Cell C loses bid to challenge rivals

File: Mobile money initially started as a simple exchange of airtime credit between users.

File: Mobile money initially started as a simple exchange of airtime credit between users.

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JOHANNESBURG - The Competition Commission has decided not to prosecute a complaint of anti-competitive conduct lodged by Cell C against rival network providers Vodacom and MTN, due to insufficient evidence to prosecute a case successfully.

The commission said this decision followed a lengthy investigation that revealed that there were several features in the mobile telephony market that affected the ability of smaller mobile operators to compete in the market.

In 2013, Cell C alleged that Vodacom and MTN engaged in pricing strategies that made it cheaper to make calls between users of the same network (on-net calls) than calls between people on different networks (off-net calls).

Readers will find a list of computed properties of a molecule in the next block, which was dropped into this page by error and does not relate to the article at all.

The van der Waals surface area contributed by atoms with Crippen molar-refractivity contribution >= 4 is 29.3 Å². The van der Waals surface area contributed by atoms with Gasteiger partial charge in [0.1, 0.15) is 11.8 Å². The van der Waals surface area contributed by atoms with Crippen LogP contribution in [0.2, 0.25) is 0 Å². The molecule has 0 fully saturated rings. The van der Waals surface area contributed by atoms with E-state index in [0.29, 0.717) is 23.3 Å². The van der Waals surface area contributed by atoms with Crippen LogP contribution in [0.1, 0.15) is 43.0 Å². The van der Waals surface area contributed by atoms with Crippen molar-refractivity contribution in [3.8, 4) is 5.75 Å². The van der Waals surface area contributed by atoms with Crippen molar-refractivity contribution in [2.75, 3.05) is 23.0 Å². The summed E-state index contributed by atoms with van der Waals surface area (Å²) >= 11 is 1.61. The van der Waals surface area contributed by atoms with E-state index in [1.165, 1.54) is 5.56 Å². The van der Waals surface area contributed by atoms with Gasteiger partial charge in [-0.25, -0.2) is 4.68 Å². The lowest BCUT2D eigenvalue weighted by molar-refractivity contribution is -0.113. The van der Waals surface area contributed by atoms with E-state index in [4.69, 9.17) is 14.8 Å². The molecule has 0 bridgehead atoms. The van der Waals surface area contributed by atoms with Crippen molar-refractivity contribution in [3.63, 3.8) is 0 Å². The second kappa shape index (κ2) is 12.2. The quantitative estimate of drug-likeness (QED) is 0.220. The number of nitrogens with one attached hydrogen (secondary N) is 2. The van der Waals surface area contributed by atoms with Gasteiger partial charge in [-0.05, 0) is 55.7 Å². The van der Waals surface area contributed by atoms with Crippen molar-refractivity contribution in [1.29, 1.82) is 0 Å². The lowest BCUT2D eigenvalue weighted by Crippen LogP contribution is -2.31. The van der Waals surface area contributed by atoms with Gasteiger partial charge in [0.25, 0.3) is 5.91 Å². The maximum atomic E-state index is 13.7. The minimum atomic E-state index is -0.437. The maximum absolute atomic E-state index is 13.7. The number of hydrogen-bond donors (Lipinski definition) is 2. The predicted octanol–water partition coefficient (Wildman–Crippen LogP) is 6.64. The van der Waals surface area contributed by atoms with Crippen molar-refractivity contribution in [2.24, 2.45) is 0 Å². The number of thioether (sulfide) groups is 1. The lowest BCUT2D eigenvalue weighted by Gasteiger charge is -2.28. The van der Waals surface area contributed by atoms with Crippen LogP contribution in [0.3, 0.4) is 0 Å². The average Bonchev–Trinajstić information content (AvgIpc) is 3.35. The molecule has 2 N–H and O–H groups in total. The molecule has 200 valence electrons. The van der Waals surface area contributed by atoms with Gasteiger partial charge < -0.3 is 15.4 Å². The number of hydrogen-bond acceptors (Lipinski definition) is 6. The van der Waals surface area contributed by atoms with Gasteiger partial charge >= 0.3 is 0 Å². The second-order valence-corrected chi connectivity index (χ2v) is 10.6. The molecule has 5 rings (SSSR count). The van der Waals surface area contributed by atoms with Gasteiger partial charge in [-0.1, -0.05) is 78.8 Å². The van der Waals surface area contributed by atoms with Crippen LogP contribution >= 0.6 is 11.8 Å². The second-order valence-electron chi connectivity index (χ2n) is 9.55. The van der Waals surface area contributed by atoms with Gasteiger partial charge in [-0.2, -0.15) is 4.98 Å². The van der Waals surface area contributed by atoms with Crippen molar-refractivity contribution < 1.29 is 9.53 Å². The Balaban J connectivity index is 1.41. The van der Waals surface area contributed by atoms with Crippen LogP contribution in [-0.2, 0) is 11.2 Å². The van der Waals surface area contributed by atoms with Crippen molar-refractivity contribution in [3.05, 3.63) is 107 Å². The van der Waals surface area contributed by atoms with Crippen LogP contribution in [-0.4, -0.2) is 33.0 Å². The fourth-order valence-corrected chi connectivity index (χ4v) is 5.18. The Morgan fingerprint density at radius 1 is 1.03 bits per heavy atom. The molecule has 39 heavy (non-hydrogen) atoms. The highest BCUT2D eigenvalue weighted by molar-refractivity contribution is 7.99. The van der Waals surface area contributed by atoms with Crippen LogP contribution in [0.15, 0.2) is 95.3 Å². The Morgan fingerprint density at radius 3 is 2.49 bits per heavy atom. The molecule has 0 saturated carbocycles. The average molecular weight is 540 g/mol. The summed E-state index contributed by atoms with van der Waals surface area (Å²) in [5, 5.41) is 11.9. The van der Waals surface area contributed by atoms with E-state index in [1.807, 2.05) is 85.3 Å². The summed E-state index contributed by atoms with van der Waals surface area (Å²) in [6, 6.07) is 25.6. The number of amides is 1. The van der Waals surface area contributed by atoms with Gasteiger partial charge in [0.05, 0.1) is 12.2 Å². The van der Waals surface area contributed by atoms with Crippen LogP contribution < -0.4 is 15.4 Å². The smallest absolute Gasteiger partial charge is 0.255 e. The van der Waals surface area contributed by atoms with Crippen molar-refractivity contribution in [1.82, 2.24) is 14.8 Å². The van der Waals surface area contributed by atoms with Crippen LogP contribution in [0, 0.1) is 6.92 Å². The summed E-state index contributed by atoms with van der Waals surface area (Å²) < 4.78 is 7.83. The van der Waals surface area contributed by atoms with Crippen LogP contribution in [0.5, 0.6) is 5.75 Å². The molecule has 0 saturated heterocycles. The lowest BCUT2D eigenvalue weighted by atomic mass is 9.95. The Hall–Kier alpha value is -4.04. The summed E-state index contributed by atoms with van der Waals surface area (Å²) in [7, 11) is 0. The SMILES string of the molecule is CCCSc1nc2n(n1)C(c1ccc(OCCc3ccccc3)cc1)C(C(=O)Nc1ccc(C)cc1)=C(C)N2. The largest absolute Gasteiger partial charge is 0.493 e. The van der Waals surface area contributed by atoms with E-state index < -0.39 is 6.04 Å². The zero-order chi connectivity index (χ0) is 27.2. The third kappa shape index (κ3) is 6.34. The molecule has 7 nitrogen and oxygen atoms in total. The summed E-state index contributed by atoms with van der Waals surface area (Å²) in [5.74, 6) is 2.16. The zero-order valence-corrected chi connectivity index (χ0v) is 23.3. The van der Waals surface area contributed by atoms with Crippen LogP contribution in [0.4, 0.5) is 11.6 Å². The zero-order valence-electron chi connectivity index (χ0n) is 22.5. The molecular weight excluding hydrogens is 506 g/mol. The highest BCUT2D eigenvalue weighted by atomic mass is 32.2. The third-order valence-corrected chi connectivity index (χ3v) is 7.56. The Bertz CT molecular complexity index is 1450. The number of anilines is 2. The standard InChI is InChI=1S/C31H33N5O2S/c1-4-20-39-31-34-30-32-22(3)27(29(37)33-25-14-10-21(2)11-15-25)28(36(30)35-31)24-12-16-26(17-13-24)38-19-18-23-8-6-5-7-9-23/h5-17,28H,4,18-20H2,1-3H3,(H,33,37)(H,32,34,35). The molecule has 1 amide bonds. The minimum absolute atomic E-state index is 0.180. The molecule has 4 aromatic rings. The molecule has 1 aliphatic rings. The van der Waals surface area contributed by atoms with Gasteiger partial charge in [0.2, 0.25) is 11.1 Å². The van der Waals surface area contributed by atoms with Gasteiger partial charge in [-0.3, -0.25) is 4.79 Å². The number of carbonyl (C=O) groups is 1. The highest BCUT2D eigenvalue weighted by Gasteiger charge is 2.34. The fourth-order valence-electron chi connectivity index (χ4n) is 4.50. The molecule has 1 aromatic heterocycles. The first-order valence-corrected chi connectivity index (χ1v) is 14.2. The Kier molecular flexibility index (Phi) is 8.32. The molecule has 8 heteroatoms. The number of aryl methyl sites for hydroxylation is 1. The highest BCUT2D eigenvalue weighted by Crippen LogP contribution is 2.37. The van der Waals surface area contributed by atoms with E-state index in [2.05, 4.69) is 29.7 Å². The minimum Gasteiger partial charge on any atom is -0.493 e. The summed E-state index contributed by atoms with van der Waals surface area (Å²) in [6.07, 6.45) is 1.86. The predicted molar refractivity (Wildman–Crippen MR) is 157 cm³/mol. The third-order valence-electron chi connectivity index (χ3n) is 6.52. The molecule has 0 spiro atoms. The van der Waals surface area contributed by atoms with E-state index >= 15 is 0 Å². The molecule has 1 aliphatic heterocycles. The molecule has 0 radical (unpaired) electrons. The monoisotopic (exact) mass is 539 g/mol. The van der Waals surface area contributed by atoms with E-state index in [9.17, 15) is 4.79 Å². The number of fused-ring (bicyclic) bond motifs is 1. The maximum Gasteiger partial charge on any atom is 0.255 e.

READ: Cell C lodges a complaint against MTN and Vodacom

In particular, Cell C complained that the price differentials applied by Vodacom and MTN prevented competition, and further accused the two companies of excessive pricing, inducement and margin squeeze.

The commission said it found that it would be unlikely to succeed in a prosecution of the specific conduct subject to Cell C’s complaint.

However, there was evidence to suggest that this conduct and other features of the market, in particular the price differentials applied for on-net and off-net calls as well as long-term subscribers’ contracts, made it difficult for late entrants such as Cell C to compete effectively, the commission said.

It said there was therefore a need to look broadly into the state of competition in the mobile telephony market in South Africa, specifically at the retail level, as the market was still dominated by two players years after the licensing of Cell C and Telkom Mobile.

In this regard, the commission said it would engage the Independent Communications Authority of South Africa (Icasa) to explore regulatory interventions that might be necessary to make the market competitive.